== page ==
Sarah Sands: They think it's all over for pubs. It isn't now ...

Share
Related Topics

It was the interval of the distinguished As You Like It at the Old Vic last Wednesday afternoon and the audience was frantic to know the score. I legged it past the cafés and shops to the one place I knew wouldn't let me down.

I could not push through the door for the crowd staring up at the communal television screen and then I was further forced back by the rapture of applause and cheering. "What, what?" I asked a woman on the step, holding a sun-drenched pint. She raised her glass to me and laughed breathlessly: "Defoe."

The World Cup has restored pubs to the centre of national life. As Al Murray puts it in his terrible anthem: "Football's not coming home, it's going to the pub." Perhaps because England's performance has been so painful to watch, we have opted to share the anguish.

The pub is the right place to slake our thirst for glory, to deaden our dull dread of defeat. It is true that many traditionalists will decry the presence of a television. They tend to share George Orwell's 1940s fantasy of "draught stout, open fires, cheap meals, a garden, motherly barmaids and no radio". But if television is going to help the communal experience, I think we have to let it in.

The death of the pub has become such a cliché that we hardly notice how many are in robust health. Despite the general retreat into the home for food and entertainment, even though television now offers a zillion channels, it turns out that, given the chance, we all want to watch the same thing and to watch it together. Communities exist, they are just not necessarily the same thing as villages.

Pubs survive against all cultural predictions. Women were meant to hate them – since Bridget Jones, female relationships shifted to wine bars. The smoking ban threatened to kill them off. Higher taxes, longer opening hours, stricter drink-drive limits, men's first steps into child care, conspired against their survival. And at the end of all this, what becomes the chief celebrity playground in London? Guy Ritchie's unpretentious Mayfair pub, The Punch Bowl.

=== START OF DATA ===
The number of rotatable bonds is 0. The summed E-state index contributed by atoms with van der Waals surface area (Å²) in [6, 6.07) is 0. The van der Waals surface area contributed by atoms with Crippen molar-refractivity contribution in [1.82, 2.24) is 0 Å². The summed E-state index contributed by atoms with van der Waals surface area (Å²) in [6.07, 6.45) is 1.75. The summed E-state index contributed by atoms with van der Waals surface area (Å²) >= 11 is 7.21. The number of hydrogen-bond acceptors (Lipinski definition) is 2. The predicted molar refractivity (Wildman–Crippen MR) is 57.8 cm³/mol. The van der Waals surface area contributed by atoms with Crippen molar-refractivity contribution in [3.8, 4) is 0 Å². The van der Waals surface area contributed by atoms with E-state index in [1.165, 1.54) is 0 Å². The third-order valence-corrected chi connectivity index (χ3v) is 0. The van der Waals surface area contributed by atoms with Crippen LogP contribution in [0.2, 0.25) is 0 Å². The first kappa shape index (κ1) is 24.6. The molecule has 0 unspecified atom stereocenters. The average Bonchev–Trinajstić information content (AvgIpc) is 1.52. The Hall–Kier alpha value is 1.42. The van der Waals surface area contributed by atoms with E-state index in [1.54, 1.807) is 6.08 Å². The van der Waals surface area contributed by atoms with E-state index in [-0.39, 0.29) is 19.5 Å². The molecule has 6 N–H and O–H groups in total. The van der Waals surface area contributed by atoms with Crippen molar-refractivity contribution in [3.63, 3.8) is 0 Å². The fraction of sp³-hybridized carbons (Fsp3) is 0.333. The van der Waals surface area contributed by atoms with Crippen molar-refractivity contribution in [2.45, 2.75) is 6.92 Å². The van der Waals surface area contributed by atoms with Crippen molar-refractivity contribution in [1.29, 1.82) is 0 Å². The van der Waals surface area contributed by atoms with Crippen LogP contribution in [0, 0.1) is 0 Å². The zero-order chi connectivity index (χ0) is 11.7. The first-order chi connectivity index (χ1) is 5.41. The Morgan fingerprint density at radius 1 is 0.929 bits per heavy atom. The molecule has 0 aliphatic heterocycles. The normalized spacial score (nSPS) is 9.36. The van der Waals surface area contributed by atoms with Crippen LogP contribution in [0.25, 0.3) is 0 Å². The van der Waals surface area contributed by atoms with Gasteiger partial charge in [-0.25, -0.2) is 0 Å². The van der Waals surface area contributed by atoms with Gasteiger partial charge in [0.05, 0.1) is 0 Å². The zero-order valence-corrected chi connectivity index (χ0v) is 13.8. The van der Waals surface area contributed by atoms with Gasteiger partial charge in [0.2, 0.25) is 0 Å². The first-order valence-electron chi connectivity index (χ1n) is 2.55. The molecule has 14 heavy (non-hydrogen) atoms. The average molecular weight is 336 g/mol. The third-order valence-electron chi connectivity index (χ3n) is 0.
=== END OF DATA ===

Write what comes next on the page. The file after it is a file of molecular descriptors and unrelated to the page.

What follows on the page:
Pubs prosper because they follow the grain of human nature. It took a recession to make us understand that nobody is truly happy in a grand restaurant. Good plain food in bare but friendly surroundings is much nicer. Who wouldn't prefer the York and Albany gastropub to the Ritz? A sorrowful clue to the failing marriage of Mr and Mrs Guy Ritchie was Madonna's attitude to pubs. She tried so very hard to embrace them. But they never suited her. It is a collective experience rather than a star system. Nothing much happens. The table is often a bit wobbly and profundity is achieved through silent reverie in front of a pint rather than zealous spirituality.

Madonna praised British pubs enthusiastically, so when she returned to America she was asked sympathetically if she missed them. "No," she snapped.

Meanwhile, Lady Gaga arrived in the country to drink our pubs dry.

Many pubs are closing, but the ones that get it right are doing a roaring trade. Wetherspoon profits are up 41 per cent on 2009. The founder, Tim Martin, understood that pubs, like football, are built on teams. And that the needs of the customer are not complicated. His secret formula, with which Orwell would surely have had much sympathy, is only this: "You can talk all you like about building brands... but I still say 80 per cent of your view of a pub is how your pint is poured."

React Now

Latest stories from i100
Have you tried new the Independent Digital Edition apps?
iJobs Job Widget
iJobs General

Teaching Assistant

£50 - £80 per day: Randstad Education Birmingham: Randstad Education is the UK...

HLTA - Higher Level Teaching Assistant

£70 - £90 per day: Randstad Education Birmingham: Higher Level Teaching Assist...